THE KING, Dr. King and me
I looked again. I saw a huge crowd, too huge to count. Everyone was there—all nations and tribes, all races and languages. And they were standing, dressed in white robes and waving palm branches, standing before the Throne and the Lamb and heartily singing: “Salvation to our God on his Throne! Salvation to the Lamb!” (Revelation 7:9-10 MSG)
On March 30, 2007, I attended the dedication of the Racial Reconciliation Monument in Downtown Richmond with several of my fellow seminarians along with professors, pastors, police officers, politicians and many other people dedicated to racial reconciliation and multi-cultural unity. Recently, I returned to this site where many of us celebrated what we hoped would be a new chapter in healing our city’s segregated past. As Dr. John Kinney, the dean of our seminary pronounced during the dedication, “Today is not a day of conclusion. Today is a day of commitment.” Sadly, the reconciliation statue, like many of Richmond’s monuments in the news recently, had been defaced with vulgar graffiti. Undoubtedly anger continues to blind us to paths of reconciliation.
I’ve also been reflecting on the words, wisdom and wishes (aka dreams) of Dr. Martin Luther King Jr. as we find ourselves in the midst of yet another chapter of racial unrest in our country. I find myself wondering if this time will be any different. After my time in God’s Word and reflection on various Scripture, I’ve even added a few extra minutes during my quiet time to read quotes from a pithy booklet titled, The Words of Martin Luther King, Jr. (Selected by Coretta Scott King). One of the tragic ironies of this Nobel Peace Prize laureate, whose legacy inspired the founding of The Martin Luther King Jr. Center for Nonviolent Social Change, was that Dr. King’s death sparked a series of riots, looting and mass destruction in cities throughout America. As a result, it also sparked more hatred, more covert racism and more fanning the flames (often literally) of division. Sadly, I see history once again repeating itself, and although I hope and pray that this time there will truly be reform and reconciliation, history and Scripture points to and foretells otherwise. As a pastor, Christian and still a student of Theology, I see more prophesies than peace, more division than diplomacy.
To the non-believer this probably sounds pessimistic, but for the follower of Jesus Christ, it is an opportunistic time to share the one great thing that is unchanging, the love of Christ and eternal peace that comes with trusting Jesus as Lord and Savior. As Christians, we know there will come a time when racial reconciliation and multi-cultural unity is omnipresent, when division is destroyed and all hurt is healed. In John’s dream (aka Revelation), the Apostle describes that scene of perfect unity for the purpose of worshipping The King of Kings. I love the Message version which records John’s Revelation, Chapter 7, verses 9 and 10, “I looked again. I saw a huge crowd, too huge to count. Everyone was there—all nations and tribes, all races and languages. And they were standing, dressed in white robes and waving palm branches, standing before the Throne and the Lamb and heartily singing: “Salvation to our God on his Throne! Salvation to the Lamb!”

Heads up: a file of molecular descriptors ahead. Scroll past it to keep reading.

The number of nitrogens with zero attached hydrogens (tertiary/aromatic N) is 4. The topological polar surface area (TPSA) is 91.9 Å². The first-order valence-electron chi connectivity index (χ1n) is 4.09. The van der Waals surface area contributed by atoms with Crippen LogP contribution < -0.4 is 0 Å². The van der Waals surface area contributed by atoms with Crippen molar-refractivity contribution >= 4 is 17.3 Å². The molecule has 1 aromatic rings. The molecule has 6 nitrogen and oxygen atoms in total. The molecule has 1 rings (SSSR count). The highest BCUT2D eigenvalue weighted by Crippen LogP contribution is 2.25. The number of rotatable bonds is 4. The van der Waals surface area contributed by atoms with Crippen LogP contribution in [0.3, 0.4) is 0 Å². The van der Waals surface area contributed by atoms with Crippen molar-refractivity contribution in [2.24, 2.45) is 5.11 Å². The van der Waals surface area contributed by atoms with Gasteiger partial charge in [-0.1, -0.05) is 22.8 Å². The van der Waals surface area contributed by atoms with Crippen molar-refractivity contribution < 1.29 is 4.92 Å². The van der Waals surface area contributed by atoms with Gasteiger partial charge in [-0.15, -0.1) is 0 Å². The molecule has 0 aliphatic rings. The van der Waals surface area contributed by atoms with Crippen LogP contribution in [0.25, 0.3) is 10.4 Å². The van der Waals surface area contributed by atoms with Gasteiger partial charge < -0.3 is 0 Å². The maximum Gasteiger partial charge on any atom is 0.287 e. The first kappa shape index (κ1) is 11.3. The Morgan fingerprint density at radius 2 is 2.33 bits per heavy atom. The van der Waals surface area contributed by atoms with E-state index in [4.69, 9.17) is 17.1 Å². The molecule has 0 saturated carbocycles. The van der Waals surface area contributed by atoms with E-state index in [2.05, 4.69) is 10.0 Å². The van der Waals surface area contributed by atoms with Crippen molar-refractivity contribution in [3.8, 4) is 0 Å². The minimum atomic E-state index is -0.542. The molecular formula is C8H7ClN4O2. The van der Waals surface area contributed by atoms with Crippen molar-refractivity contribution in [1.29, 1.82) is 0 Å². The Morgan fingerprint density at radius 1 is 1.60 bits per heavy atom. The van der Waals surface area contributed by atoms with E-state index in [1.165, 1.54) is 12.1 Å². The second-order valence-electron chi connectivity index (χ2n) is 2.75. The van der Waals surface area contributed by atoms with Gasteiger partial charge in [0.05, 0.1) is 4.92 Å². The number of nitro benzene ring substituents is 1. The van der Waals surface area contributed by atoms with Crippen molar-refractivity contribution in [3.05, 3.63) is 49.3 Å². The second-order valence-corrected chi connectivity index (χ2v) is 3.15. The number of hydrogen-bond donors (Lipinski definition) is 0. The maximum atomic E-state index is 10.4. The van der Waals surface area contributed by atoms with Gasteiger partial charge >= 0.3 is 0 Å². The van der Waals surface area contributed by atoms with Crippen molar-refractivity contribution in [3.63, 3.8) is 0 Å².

In the meantime, we are to stand up for the marginalized by standing against racism. We, who have a voice, are called to cry out for the voiceless. We are called to make a difference in the lives of those who are different from us. When we read all men are created equal, we must insist that all means all. When we recite, “and liberty and justice for all,” we must also pledge to do our part in making that a reality for all.
On the day before he was assassinated, Dr. King rallied his followers with these words, “Let us rise up tonight with a greater readiness, Let us stand with greater determination. And let us move on in these powerful days, these days of challenge, to make America what it ought to be. We have an opportunity to make a better nation…” Our King rallies us with much greater authority and thus we have an opportunity to make a better nation by sharing and exampling the love of Christ. More importantly, our King stands at the doors of Heaven and welcomes every tribe, every race, every language, and every lost sinner who repents and turns to Jesus. Our King is ready and He has readied us for this life and the next.